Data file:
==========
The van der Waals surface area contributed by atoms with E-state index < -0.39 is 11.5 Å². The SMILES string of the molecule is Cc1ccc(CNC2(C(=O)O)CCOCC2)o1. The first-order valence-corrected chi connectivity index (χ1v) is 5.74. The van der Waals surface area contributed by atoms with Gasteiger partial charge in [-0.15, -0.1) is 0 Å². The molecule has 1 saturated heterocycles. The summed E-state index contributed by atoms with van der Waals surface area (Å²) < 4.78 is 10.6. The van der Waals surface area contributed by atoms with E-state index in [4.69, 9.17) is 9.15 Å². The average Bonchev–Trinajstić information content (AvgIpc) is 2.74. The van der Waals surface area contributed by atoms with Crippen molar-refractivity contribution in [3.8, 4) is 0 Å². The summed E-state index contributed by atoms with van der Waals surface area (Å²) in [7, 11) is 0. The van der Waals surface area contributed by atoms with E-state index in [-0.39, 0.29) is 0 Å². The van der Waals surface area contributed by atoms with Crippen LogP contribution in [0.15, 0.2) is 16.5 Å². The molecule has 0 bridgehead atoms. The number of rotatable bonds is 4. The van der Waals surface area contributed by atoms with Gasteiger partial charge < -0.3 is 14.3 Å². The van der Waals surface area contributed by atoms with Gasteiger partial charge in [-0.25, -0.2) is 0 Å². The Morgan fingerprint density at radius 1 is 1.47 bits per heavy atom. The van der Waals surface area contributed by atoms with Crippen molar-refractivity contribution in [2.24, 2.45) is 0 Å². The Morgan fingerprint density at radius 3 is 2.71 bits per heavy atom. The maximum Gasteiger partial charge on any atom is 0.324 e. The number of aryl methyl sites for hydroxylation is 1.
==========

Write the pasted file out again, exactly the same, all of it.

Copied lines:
The van der Waals surface area contributed by atoms with E-state index < -0.39 is 11.5 Å². The SMILES string of the molecule is Cc1ccc(CNC2(C(=O)O)CCOCC2)o1. The first-order valence-corrected chi connectivity index (χ1v) is 5.74. The van der Waals surface area contributed by atoms with Gasteiger partial charge in [-0.15, -0.1) is 0 Å². The molecule has 1 saturated heterocycles. The summed E-state index contributed by atoms with van der Waals surface area (Å²) < 4.78 is 10.6. The van der Waals surface area contributed by atoms with E-state index in [4.69, 9.17) is 9.15 Å². The average Bonchev–Trinajstić information content (AvgIpc) is 2.74. The van der Waals surface area contributed by atoms with Crippen molar-refractivity contribution in [3.8, 4) is 0 Å². The summed E-state index contributed by atoms with van der Waals surface area (Å²) in [7, 11) is 0. The van der Waals surface area contributed by atoms with E-state index in [-0.39, 0.29) is 0 Å². The van der Waals surface area contributed by atoms with Crippen LogP contribution in [0.15, 0.2) is 16.5 Å². The molecule has 0 bridgehead atoms. The number of rotatable bonds is 4. The van der Waals surface area contributed by atoms with Gasteiger partial charge < -0.3 is 14.3 Å². The van der Waals surface area contributed by atoms with Gasteiger partial charge in [-0.25, -0.2) is 0 Å². The Morgan fingerprint density at radius 1 is 1.47 bits per heavy atom. The van der Waals surface area contributed by atoms with Crippen molar-refractivity contribution in [2.24, 2.45) is 0 Å². The Morgan fingerprint density at radius 3 is 2.71 bits per heavy atom. The maximum Gasteiger partial charge on any atom is 0.324 e. The number of aryl methyl sites for hydroxylation is 1.